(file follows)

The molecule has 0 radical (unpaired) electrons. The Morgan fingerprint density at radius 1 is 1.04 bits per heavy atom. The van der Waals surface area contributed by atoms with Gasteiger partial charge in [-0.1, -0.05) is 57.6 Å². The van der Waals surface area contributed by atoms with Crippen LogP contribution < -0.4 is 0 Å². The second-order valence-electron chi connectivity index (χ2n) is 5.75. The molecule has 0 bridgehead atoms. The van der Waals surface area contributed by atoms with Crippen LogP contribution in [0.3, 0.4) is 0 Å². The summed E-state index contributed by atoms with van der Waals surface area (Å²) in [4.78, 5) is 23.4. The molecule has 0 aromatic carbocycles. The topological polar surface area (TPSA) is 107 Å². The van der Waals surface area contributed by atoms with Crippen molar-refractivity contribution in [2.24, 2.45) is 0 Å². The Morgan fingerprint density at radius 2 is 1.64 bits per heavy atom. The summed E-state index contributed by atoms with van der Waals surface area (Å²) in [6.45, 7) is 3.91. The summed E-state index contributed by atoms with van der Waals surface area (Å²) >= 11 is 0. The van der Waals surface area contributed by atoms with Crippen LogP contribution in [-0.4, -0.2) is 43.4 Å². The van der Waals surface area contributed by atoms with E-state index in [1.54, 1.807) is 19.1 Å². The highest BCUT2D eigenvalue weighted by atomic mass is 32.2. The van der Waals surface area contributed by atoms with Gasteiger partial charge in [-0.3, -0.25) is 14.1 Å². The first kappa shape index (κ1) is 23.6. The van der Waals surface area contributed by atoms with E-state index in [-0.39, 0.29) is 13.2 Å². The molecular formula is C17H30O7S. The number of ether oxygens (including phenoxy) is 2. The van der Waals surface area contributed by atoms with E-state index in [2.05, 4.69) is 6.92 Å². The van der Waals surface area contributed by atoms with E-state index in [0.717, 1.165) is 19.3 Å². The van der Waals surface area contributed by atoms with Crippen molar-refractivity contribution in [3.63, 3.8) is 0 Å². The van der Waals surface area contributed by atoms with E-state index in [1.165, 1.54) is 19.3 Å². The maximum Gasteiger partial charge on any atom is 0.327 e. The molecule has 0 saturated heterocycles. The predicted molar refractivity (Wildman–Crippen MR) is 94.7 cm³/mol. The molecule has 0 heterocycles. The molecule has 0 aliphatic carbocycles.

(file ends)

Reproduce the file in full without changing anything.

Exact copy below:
The molecule has 0 radical (unpaired) electrons. The Morgan fingerprint density at radius 1 is 1.04 bits per heavy atom. The van der Waals surface area contributed by atoms with Gasteiger partial charge in [-0.1, -0.05) is 57.6 Å². The van der Waals surface area contributed by atoms with Crippen LogP contribution < -0.4 is 0 Å². The second-order valence-electron chi connectivity index (χ2n) is 5.75. The molecule has 0 bridgehead atoms. The van der Waals surface area contributed by atoms with Crippen LogP contribution in [0.3, 0.4) is 0 Å². The summed E-state index contributed by atoms with van der Waals surface area (Å²) in [4.78, 5) is 23.4. The molecule has 0 aromatic carbocycles. The topological polar surface area (TPSA) is 107 Å². The van der Waals surface area contributed by atoms with Crippen molar-refractivity contribution in [2.24, 2.45) is 0 Å². The Morgan fingerprint density at radius 2 is 1.64 bits per heavy atom. The summed E-state index contributed by atoms with van der Waals surface area (Å²) in [6.45, 7) is 3.91. The summed E-state index contributed by atoms with van der Waals surface area (Å²) >= 11 is 0. The van der Waals surface area contributed by atoms with Crippen LogP contribution in [-0.4, -0.2) is 43.4 Å². The van der Waals surface area contributed by atoms with E-state index in [1.54, 1.807) is 19.1 Å². The highest BCUT2D eigenvalue weighted by atomic mass is 32.2. The van der Waals surface area contributed by atoms with Gasteiger partial charge in [-0.3, -0.25) is 14.1 Å². The first kappa shape index (κ1) is 23.6. The van der Waals surface area contributed by atoms with E-state index in [-0.39, 0.29) is 13.2 Å². The molecular formula is C17H30O7S. The number of ether oxygens (including phenoxy) is 2. The van der Waals surface area contributed by atoms with E-state index in [2.05, 4.69) is 6.92 Å². The van der Waals surface area contributed by atoms with E-state index in [0.717, 1.165) is 19.3 Å². The van der Waals surface area contributed by atoms with Crippen molar-refractivity contribution in [3.63, 3.8) is 0 Å². The van der Waals surface area contributed by atoms with E-state index in [1.165, 1.54) is 19.3 Å². The maximum Gasteiger partial charge on any atom is 0.327 e. The molecule has 0 saturated heterocycles. The predicted molar refractivity (Wildman–Crippen MR) is 94.7 cm³/mol. The molecule has 0 heterocycles. The molecule has 0 aliphatic carbocycles.